Copy and paste OR import trouble with exponential numbers

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     When I copy an number or import a TXT file with an negative exponential number (bellow) to excel


the number is altered to a positive exponential and even the exponential value was altered (bellow).




Does anybody know how to solve this? I tried many options of copy (from a table of a docx file) and import directly from a txt file. On the conversion windows of the txt files the numbers are OK but when I conclude the procedure all the exponential numbers are altered. Thanks.

9 Replies

Hi Jose,


I was not able to reproduce it. I copy your number and paste to Excel; when create txt file with it and import - have correct number in both cases


Could you please attach your txt file with few numbers to check?


Dear Sergei,


    Thank you for your response. I discovered the problem, I use my computer with a , for decimals and not . as in the american system. When I changed it it works just fine. Best regards.

So far so good, thank you for the update

@Sergei Baklan 

I am facing the same problem, when I paste 

-4.424312e-003 in excel it gets translated to -4.42E3


Excel shows in default format. You may apply any one you prefer, for example


, value will be the same.



Hi, the problem still remains. If you paste the numbers in decimal not in exponential, and then convert to exponential, it will works. When I had this problem few years ago, I solved it changing the format of the number on the computer settings to UK or USA (, for thousand and comma for decimal). I tested you number in my current configuration and the result was the same you had.

Yes:  This is __not__ a formatting problem, as @Sergei Baklan suggested.  He overlooked the fact that the power of 10 changed from -3 to +3.


Instead, it is a problem with the interpretation of period and comma as thousands separator and decimal point, as @José Maurício Gonçalves dos Santos suggests.


@alyna47, to reiterate and clarify.... The problem is that when you enter -4.424312e-003 in your environment, the period is interpreted as a thousands separator, not a decimal point. Presumably, you expect the latter.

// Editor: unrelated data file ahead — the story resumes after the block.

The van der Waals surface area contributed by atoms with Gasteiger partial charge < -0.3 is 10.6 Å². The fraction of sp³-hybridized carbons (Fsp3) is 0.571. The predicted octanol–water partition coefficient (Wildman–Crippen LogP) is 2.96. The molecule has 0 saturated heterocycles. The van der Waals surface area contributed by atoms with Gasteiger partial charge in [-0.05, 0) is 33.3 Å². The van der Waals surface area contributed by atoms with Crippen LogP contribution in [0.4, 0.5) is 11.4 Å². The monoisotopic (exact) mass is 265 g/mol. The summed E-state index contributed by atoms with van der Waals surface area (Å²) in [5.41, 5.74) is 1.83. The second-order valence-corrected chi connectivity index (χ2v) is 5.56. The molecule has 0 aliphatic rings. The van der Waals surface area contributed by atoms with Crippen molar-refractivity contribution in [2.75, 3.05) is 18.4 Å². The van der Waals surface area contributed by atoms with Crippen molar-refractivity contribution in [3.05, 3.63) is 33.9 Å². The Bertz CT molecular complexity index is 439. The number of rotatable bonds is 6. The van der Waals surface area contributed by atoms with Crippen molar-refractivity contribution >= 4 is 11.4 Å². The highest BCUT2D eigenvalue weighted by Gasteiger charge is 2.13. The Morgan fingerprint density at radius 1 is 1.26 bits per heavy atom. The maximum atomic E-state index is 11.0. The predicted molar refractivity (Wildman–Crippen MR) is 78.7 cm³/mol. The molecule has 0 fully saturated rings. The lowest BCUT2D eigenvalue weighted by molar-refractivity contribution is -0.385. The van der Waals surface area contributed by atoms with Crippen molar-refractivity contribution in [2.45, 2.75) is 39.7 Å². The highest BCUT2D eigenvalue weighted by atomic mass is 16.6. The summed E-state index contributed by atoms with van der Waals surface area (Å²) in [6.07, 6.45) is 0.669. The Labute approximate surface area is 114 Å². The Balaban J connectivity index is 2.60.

So Excel correctly inserts the decimal point before "312" because "E-03" is like "divide by 1000".  And it displays -4.42E+03 (sic; -4,42E+03?) by default because Excel interprets the number as -(4424 + 312/1000).



But __I__ do not understand @José Maurício Gonçalves dos Santos's suggestion, to wit: ``paste the numbers in decimal not in exponential, and then convert to exponential``.


Please explain in more detail, step-by-step and perhaps with some images, if only for my edification.  TIA.


The only interpretation that makes sense to me is:  paste -4424,312 (comma decimal point), then format as Scientific.  But that presumes that alyna47 has access to the numbers in that form.  I doubt that is the case.


IMHO, a more straight-forward work-around is to temporarily select and change the Excel option "Use systems separators", paste the numbers exactly as they are (-4.424312e-003, for example), then deselect the "Use systems separators" option.


In Excel 2010, I find the option by clicking File > Options > Advanced.  Initially, it might look something like this:


use sys sep 1.jpg


Click to remove the checkmark, change "Decimal separator" to period and "Thousands separator" to comma, then click OK.  It might look something like:


use sys sep 2.jpg


After copy-and-pasting, click to restore the checkmark.


By default, the pasted values should now appear as -4,42E-03, for example.


As @Sergei Baklan suggests, change the cell format if you wish to see more precision, -4,424312E-03 for example.


Hi Joe.

If possible, use the numbers like -0.00443 and then in Excel you can format to exponential and then you will get -4.43E-3. Best regards.

@José Maurício Gonçalves dos Santos 

If you want to import a batch of numbers without changing your system settings you could bring them into a text-formatted range.  The use SUBSTITUTE to remove any English thousands separators "," (if any exist) and replace the decimal point "." by the character used by your machine locale (presumably ",").

Coerce the formula to a number by preceding it with --.

      SUBSTITUTE(numbers, ",", ""),
    ".", ",")

Not very nice at all, but better than retyping numbers!